Aaron Copland (1900-1990) is one of the titans of American art music. A native New Yorker, he went to France at age 21 and became the first American to study with the legendary Nadia Boulanger. His Organ Symphony, written for Boulanger, provided his breakthrough into composition stardom. After experimenting with many different styles, he became best known for his idiomatic treatment of Americana, leaving behind such chestnuts as The Tender Land (1954), Billy The Kid (1938), and Appalachian Spring (1944). This last piece won Copland the Pulitzer Prize in Music in 1945. He was also an acclaimed conductor and writer.
Down a Country Lane was originally a piano piece. Copland wrote it in 1962 on a commission from Life magazine, which published it in hopes of providing quality music to the common piano student. It has been transcribed for both orchestra and band.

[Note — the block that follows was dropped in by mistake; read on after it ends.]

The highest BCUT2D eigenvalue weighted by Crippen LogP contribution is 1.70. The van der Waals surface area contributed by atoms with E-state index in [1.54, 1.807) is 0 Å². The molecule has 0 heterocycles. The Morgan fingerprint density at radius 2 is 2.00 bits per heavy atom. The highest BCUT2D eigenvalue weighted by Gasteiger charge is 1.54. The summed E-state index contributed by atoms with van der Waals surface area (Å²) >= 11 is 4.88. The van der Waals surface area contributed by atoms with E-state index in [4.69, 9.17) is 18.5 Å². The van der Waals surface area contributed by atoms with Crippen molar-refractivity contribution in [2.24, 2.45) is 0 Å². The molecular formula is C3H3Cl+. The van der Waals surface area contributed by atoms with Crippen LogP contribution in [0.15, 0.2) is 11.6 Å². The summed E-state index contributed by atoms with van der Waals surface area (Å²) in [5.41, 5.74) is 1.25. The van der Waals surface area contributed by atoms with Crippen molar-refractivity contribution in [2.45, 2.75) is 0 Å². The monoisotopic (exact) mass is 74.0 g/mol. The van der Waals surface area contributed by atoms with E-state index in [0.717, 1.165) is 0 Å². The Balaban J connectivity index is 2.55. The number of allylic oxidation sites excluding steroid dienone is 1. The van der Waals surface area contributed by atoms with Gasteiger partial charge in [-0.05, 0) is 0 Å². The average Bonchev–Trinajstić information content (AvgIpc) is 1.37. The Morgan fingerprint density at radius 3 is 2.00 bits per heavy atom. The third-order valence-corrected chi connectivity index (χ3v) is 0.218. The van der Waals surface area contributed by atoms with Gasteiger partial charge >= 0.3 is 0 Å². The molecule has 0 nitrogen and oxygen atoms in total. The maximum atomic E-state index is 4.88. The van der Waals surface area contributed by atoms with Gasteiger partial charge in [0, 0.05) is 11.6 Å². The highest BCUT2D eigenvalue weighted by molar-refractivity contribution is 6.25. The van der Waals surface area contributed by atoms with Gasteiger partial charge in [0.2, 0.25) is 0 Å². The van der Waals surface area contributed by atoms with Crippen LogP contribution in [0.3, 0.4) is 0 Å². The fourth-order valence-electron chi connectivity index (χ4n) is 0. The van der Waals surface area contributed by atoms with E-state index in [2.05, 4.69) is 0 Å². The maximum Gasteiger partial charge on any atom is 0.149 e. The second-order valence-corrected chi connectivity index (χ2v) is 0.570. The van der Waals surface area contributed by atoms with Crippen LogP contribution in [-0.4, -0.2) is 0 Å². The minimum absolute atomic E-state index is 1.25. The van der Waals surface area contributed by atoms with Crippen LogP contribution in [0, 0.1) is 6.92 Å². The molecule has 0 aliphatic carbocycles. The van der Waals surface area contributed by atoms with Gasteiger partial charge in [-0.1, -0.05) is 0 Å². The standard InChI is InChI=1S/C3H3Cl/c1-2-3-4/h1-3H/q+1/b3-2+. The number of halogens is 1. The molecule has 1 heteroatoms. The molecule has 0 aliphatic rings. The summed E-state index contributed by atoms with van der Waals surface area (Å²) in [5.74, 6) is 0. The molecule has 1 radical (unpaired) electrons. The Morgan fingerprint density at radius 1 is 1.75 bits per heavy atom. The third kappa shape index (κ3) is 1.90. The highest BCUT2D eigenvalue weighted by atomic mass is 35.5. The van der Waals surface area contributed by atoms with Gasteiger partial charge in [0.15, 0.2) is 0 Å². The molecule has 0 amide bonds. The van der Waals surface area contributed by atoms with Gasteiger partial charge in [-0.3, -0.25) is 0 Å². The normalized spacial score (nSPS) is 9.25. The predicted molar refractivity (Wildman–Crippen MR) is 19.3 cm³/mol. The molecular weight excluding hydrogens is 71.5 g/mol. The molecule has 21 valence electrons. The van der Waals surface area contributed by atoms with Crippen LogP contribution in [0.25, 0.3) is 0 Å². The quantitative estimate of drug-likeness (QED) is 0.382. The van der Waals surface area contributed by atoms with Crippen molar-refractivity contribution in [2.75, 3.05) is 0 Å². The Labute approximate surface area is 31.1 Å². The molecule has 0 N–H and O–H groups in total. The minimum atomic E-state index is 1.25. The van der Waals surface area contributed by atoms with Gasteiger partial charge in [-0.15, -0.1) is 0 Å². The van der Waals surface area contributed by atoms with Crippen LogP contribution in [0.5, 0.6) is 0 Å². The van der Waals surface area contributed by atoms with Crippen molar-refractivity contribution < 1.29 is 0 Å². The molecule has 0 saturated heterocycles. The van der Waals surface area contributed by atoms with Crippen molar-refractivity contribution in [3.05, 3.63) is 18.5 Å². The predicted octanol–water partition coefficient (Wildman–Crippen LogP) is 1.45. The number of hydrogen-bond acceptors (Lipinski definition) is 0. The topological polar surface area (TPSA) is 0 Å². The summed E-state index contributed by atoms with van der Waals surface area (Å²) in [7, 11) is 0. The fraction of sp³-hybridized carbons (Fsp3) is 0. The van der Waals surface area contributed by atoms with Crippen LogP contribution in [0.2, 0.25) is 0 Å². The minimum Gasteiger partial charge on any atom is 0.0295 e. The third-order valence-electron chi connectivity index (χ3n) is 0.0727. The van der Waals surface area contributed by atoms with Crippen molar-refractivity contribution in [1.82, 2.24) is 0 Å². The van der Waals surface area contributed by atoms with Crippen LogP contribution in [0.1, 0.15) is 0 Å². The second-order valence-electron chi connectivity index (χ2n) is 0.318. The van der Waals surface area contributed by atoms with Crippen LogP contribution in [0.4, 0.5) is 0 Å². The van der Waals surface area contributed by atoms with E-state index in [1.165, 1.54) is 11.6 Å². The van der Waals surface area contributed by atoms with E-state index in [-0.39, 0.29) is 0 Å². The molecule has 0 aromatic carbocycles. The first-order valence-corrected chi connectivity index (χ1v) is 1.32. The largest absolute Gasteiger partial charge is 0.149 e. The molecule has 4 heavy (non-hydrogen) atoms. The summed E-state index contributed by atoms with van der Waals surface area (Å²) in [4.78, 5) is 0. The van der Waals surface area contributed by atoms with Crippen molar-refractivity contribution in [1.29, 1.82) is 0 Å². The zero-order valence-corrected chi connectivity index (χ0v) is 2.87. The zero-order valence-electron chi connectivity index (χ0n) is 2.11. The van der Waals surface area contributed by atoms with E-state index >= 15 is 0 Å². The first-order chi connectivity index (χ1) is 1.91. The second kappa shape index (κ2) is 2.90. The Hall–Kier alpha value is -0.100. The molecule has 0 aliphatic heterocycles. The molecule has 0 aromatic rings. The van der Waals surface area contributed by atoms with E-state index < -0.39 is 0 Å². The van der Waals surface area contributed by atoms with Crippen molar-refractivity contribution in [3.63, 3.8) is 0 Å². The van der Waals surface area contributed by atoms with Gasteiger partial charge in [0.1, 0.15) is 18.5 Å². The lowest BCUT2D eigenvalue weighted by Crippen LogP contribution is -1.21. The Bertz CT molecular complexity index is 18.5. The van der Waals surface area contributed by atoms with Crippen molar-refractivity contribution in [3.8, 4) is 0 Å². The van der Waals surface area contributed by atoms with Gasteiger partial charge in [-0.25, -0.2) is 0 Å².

It turns out I’m not the first to put together a resource site for this piece. Check out this existing information site – it looks very old by internet standards! But very useful all the same.
Here is a band performance of Down a Country Lane:
And the original piano version – this tempo, faster than how bands typically do it – seems to be standard practice for pianists. View the sheet music at MuseScore while you listen.
Copland has a huge presence on the internet, thus this site will feature only the main portals into his work. Please click far beyond the sites listed here for a complete idea of Copland’s footprint on the web.
Fanfare for Aaron Copland – a blog with information on the composer, extraordinarily useful links, and some downloadable versions of old LP recordings. This is the place to explore the several links beyond the main site.
New York Times archive of Copland-related material. Includes reviews of his music and books as well as several fascinating articles that he wrote.
Down a Country Lane is a 2011 Senior Choice for multi-instrumentalist Jonathan Jager, who will conduct the piece in our April concert.